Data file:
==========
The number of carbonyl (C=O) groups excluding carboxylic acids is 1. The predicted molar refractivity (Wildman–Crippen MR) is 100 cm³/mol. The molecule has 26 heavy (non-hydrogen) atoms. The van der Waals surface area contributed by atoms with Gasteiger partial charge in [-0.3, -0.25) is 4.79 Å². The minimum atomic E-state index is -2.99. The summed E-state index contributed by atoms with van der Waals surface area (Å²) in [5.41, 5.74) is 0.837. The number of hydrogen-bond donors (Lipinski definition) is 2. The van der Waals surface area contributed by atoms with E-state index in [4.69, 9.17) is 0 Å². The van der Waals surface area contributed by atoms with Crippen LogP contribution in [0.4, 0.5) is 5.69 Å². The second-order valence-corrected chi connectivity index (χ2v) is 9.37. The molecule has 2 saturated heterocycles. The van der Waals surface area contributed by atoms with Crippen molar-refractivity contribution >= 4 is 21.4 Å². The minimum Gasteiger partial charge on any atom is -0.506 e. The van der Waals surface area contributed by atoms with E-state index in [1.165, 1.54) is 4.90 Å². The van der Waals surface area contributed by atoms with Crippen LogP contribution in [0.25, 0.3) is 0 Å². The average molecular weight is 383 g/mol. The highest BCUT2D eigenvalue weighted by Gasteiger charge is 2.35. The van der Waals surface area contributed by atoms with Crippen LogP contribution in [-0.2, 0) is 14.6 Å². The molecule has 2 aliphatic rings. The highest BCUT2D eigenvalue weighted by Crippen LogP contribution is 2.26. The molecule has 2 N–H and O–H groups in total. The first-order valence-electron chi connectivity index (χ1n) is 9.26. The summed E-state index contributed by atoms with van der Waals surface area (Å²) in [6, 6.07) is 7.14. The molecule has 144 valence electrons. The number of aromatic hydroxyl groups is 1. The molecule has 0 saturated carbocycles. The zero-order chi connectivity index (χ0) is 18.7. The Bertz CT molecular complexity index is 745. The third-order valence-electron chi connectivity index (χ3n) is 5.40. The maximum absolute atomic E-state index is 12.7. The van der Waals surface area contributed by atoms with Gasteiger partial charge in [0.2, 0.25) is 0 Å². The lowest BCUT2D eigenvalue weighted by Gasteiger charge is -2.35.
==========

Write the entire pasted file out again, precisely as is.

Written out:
The number of carbonyl (C=O) groups excluding carboxylic acids is 1. The predicted molar refractivity (Wildman–Crippen MR) is 100 cm³/mol. The molecule has 26 heavy (non-hydrogen) atoms. The van der Waals surface area contributed by atoms with Gasteiger partial charge in [-0.3, -0.25) is 4.79 Å². The minimum atomic E-state index is -2.99. The summed E-state index contributed by atoms with van der Waals surface area (Å²) in [5.41, 5.74) is 0.837. The number of hydrogen-bond donors (Lipinski definition) is 2. The van der Waals surface area contributed by atoms with E-state index in [4.69, 9.17) is 0 Å². The van der Waals surface area contributed by atoms with Crippen LogP contribution in [0.4, 0.5) is 5.69 Å². The second-order valence-corrected chi connectivity index (χ2v) is 9.37. The molecule has 2 saturated heterocycles. The van der Waals surface area contributed by atoms with Crippen molar-refractivity contribution >= 4 is 21.4 Å². The minimum Gasteiger partial charge on any atom is -0.506 e. The van der Waals surface area contributed by atoms with E-state index in [1.165, 1.54) is 4.90 Å². The van der Waals surface area contributed by atoms with Crippen LogP contribution in [0.25, 0.3) is 0 Å². The average molecular weight is 383 g/mol. The highest BCUT2D eigenvalue weighted by Gasteiger charge is 2.35. The van der Waals surface area contributed by atoms with Crippen LogP contribution in [-0.2, 0) is 14.6 Å². The molecule has 2 aliphatic rings. The highest BCUT2D eigenvalue weighted by Crippen LogP contribution is 2.26. The molecule has 2 N–H and O–H groups in total. The first-order valence-electron chi connectivity index (χ1n) is 9.26. The summed E-state index contributed by atoms with van der Waals surface area (Å²) in [6, 6.07) is 7.14. The molecule has 144 valence electrons. The number of aromatic hydroxyl groups is 1. The molecule has 0 saturated carbocycles. The zero-order chi connectivity index (χ0) is 18.7. The Bertz CT molecular complexity index is 745. The third-order valence-electron chi connectivity index (χ3n) is 5.40. The maximum absolute atomic E-state index is 12.7. The van der Waals surface area contributed by atoms with Gasteiger partial charge in [0.2, 0.25) is 0 Å². The lowest BCUT2D eigenvalue weighted by Gasteiger charge is -2.35.